As electric cars continue to see increased adoption, one associated technology that was touted long ago that still hasn’t seen widespread adoption is vehicle-to-grid or vehicle-to-home. Since most cars are parked most of the time, this would allow the cars to perform load-levelling for the grid or even act as emergency generators on an individual basis when needed. While this hasn’t panned out for a variety of reasons, it is still possible to use an EV battery for use off-grid or as part of a grid tie solar system, and now you can do it without needing to disassemble the battery packs at all.
Normally when attempting to use a scrapped EV battery for another use, the cells would be removed from the OEM pack and reorganized to a specific voltage. This build, however, eliminates the need to modify the packs at all. A LilyGO ESP32 is used to convert the CAN bus messages from the battery pack to the Modbus communications protocol used by the inverters, in this case a Fronius Gen24, so the inverter and battery can coordinate energy delivery from one to the other automatically. With the hard part out of the way, the only other requirements are to connect a high voltage DC cable from the battery pack to the inverter.
[Dala], the creator of this project, has taken other steps to ensure safety as well that we’d recommend anyone attempting to recreate this build pays close attention to, as these battery packs contain an extremely large amount of energy. The system itself supports battery packs from Nissan Leafs as well as the Tesla Model 3, which can usually be found for comparably low prices. Building battery energy storage systems to make up for the lack of commercially-available vehicle-to-home systems isn’t the only use for an old EV battery, though. For example, it’s possible to use Leaf batteries to triple the range of other EVs like [Muxsan] did with this Nissan van.
Continue reading “Vehicle-to-Grid Made Easy”
In an ideal smart home, the explosion of cheap WiFi and Bluetooth chips has allowed hundreds of small wireless devices to control the switches, lights, and everything else required for a “smart home” at a relatively low price. But what if you don’t want hundreds of internet-connected devices in your home polluting the wireless spectrum and allowing potential security holes into your network? If you’re like [Lucas Teske], you might reach for something wired and use cheap and (currently) available Raspberry Pi Picos to create PicoHome.
The unique twist of PicoHome is that it uses a CAN bus for communication. One of [Lucas’] goals was to make the boards easily swappable when hardware failed. This meant board-to-board communication and protocols like I2C were susceptible to noise (every time a relay triggered, the bus would lock up briefly). The CAN bus is designed to work in an electrically noisy environment.
There are two parts to the system: pico-relay and pico-input. The first connects to a 16 relay board and can control 16 different 24v relays. The second has 16 optoisolators to read from 12v-24v switches and various buttons throughout the house. These can be placed in a giant metal box in a central wiring location and not worry about it.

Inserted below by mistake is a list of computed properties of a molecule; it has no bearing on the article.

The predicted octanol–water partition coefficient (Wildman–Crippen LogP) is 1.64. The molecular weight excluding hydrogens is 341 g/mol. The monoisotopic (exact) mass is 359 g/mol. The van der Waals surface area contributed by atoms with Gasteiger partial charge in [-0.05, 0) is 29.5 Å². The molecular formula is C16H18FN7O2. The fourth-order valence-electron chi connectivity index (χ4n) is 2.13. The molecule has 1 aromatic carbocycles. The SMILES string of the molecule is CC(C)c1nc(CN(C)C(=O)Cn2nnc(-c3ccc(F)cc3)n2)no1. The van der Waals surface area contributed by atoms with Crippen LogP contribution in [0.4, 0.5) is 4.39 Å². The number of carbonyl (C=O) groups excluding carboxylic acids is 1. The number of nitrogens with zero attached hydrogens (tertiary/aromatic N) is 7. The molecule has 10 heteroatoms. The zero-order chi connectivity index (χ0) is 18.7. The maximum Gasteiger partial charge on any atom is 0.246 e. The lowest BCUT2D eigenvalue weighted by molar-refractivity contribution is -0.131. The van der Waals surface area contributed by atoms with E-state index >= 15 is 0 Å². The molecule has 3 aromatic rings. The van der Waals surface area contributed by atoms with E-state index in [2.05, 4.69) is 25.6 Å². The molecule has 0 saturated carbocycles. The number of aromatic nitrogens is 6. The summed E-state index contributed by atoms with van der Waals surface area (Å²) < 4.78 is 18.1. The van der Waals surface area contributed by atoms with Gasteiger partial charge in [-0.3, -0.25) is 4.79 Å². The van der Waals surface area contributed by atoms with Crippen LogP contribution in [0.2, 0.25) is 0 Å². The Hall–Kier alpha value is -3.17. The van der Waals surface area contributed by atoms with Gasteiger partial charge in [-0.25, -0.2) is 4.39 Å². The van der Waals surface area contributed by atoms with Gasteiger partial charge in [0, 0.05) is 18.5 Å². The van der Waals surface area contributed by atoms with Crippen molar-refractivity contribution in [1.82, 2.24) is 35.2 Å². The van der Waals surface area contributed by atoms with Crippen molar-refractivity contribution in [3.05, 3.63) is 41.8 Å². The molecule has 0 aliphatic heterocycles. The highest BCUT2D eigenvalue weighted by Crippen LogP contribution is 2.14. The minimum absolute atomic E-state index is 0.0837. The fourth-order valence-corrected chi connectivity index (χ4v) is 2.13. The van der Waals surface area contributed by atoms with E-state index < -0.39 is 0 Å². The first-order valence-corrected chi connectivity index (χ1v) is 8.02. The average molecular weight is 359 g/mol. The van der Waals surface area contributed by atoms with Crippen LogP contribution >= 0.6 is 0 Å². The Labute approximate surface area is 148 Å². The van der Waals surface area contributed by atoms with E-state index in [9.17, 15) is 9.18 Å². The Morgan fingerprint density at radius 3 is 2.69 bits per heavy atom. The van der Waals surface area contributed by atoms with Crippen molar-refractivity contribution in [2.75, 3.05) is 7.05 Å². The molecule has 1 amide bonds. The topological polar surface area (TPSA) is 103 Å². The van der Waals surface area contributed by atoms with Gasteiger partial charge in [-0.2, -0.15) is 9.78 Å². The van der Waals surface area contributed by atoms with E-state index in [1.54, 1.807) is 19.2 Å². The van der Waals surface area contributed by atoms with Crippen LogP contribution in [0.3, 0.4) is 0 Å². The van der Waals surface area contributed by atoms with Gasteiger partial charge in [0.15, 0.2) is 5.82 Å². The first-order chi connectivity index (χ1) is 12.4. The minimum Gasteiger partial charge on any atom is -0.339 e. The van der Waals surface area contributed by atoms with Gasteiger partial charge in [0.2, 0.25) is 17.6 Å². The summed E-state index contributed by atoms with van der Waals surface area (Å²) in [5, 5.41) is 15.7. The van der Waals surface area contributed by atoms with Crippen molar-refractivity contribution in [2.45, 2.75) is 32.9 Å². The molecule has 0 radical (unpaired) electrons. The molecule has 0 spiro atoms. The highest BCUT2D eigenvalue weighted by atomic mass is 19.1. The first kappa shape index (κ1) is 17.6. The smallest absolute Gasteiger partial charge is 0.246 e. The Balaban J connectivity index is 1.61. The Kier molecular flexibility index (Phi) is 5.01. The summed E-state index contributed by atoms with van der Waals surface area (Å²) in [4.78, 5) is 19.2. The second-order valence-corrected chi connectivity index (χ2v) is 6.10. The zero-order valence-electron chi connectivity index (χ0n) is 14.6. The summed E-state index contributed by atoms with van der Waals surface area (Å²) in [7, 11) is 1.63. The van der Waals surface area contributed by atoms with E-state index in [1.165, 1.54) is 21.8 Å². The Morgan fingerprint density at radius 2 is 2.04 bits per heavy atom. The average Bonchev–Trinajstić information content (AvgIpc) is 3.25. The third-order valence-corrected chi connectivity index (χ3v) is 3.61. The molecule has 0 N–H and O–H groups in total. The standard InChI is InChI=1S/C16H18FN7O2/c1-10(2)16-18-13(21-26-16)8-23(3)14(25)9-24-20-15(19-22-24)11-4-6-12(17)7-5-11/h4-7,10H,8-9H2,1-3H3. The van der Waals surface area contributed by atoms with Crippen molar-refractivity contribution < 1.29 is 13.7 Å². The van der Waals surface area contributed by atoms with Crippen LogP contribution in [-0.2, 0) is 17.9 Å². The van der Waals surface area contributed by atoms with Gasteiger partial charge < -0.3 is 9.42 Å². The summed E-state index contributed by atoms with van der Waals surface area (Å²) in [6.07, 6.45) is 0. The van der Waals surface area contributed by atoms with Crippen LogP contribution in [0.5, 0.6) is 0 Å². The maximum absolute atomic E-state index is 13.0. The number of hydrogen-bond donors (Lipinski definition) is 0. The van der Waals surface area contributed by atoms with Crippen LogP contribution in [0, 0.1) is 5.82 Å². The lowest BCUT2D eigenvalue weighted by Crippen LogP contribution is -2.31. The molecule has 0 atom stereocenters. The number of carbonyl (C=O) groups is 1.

The firmware and board files are all released under an Apache 2.0 license, but the CAN2040 library this project relies on is under GPL. We covered the CAN2040 library when it was first released, and it’s lovely to see it being used for something entirely unexpected.
Continue reading “A Smart Home That CAN Do It All”
Cog railways are a somewhat unusual way of train locomotion, typically only installed when a train needs to climb steep terrain. Any grade above about 10% needs the extra traction since the friction between the wheels and rails won’t be enough to push the train forward or keep it from falling backwards. Even without a steep hill to climb, sometimes a cog railway is necessary for traction as [Max Maker] discovered while building a train for his garbage cans.
The build started out as a way to avoid having to wheel his seven waste bins to the curb every month. Originally he built a more standard railway with a simple motor to drive the train, but he quickly realized that there wasn’t enough grip even when using plastic wheels, even though this track follows fairly flat terrain. Since the rail is built out of steel he quickly welded up a rack-and-pinion system to one of the rails. The build goes through many iterations before he finally settles on a design that solves the problem, and it includes several other features as well such as remote control and a spring-loaded automatic charger for the train at its station in the back yard.
While we always appreciate the eccentricity of those who would automate a relatively simple task that only happens once a month, [Max Maker] hopes to build this into a commercial product aimed at the elderly or disabled who would really benefit from a reliable, semi-automatic system that takes their trash bins to the curb for them. And, if your system only involves a single trash can, there are other ways of automating the task of taking the garbage to the curb.
Continue reading “All Aboard The Garbage Express”
Since modern cars use the CAN bus for so many of their functions, it’s unsurprising that it’s a frequent object of interest for those in our community. Some people go no further than commercial plug-in analysers, while others build their own CAN devices. This is what [Magnus Thomé] has done, with his RejsaCAN microcontroller board.